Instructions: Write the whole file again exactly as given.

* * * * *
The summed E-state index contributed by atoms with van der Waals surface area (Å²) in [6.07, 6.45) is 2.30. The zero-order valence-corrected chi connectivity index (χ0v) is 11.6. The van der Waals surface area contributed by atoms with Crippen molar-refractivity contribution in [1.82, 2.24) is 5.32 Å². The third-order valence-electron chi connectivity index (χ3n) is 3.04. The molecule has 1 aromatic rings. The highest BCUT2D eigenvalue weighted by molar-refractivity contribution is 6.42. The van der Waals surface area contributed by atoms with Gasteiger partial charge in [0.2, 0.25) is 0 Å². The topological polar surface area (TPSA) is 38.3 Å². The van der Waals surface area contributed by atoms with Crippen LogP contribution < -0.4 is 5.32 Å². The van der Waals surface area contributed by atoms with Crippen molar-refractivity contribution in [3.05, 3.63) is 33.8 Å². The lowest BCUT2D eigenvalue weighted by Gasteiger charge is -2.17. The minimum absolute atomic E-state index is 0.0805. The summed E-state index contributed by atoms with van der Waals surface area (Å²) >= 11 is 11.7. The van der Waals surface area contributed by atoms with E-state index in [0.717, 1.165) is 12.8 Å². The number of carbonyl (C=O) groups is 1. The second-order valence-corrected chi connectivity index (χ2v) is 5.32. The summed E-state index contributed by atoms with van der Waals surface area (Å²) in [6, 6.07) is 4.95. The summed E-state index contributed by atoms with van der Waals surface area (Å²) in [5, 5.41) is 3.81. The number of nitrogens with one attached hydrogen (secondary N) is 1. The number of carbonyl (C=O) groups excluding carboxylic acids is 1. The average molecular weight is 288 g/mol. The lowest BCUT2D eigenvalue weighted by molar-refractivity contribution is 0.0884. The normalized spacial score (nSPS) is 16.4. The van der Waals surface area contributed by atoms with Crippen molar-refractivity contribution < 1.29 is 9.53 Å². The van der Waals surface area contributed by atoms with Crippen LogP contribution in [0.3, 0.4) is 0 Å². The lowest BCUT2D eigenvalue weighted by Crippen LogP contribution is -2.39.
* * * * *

The summed E-state index contributed by atoms with van der Waals surface area (Å²) in [6.07, 6.45) is 2.30. The zero-order valence-corrected chi connectivity index (χ0v) is 11.6. The van der Waals surface area contributed by atoms with Crippen molar-refractivity contribution in [1.82, 2.24) is 5.32 Å². The third-order valence-electron chi connectivity index (χ3n) is 3.04. The molecule has 1 aromatic rings. The highest BCUT2D eigenvalue weighted by molar-refractivity contribution is 6.42. The van der Waals surface area contributed by atoms with Gasteiger partial charge in [0.2, 0.25) is 0 Å². The topological polar surface area (TPSA) is 38.3 Å². The van der Waals surface area contributed by atoms with Crippen LogP contribution < -0.4 is 5.32 Å². The van der Waals surface area contributed by atoms with Crippen molar-refractivity contribution in [3.05, 3.63) is 33.8 Å². The lowest BCUT2D eigenvalue weighted by Gasteiger charge is -2.17. The minimum absolute atomic E-state index is 0.0805. The summed E-state index contributed by atoms with van der Waals surface area (Å²) >= 11 is 11.7. The van der Waals surface area contributed by atoms with E-state index in [0.717, 1.165) is 12.8 Å². The number of carbonyl (C=O) groups is 1. The second-order valence-corrected chi connectivity index (χ2v) is 5.32. The summed E-state index contributed by atoms with van der Waals surface area (Å²) in [6, 6.07) is 4.95. The summed E-state index contributed by atoms with van der Waals surface area (Å²) in [5, 5.41) is 3.81. The number of nitrogens with one attached hydrogen (secondary N) is 1. The number of carbonyl (C=O) groups excluding carboxylic acids is 1. The average molecular weight is 288 g/mol. The lowest BCUT2D eigenvalue weighted by molar-refractivity contribution is 0.0884. The normalized spacial score (nSPS) is 16.4. The van der Waals surface area contributed by atoms with Crippen molar-refractivity contribution < 1.29 is 9.53 Å². The van der Waals surface area contributed by atoms with Crippen LogP contribution in [0.3, 0.4) is 0 Å². The lowest BCUT2D eigenvalue weighted by Crippen LogP contribution is -2.39.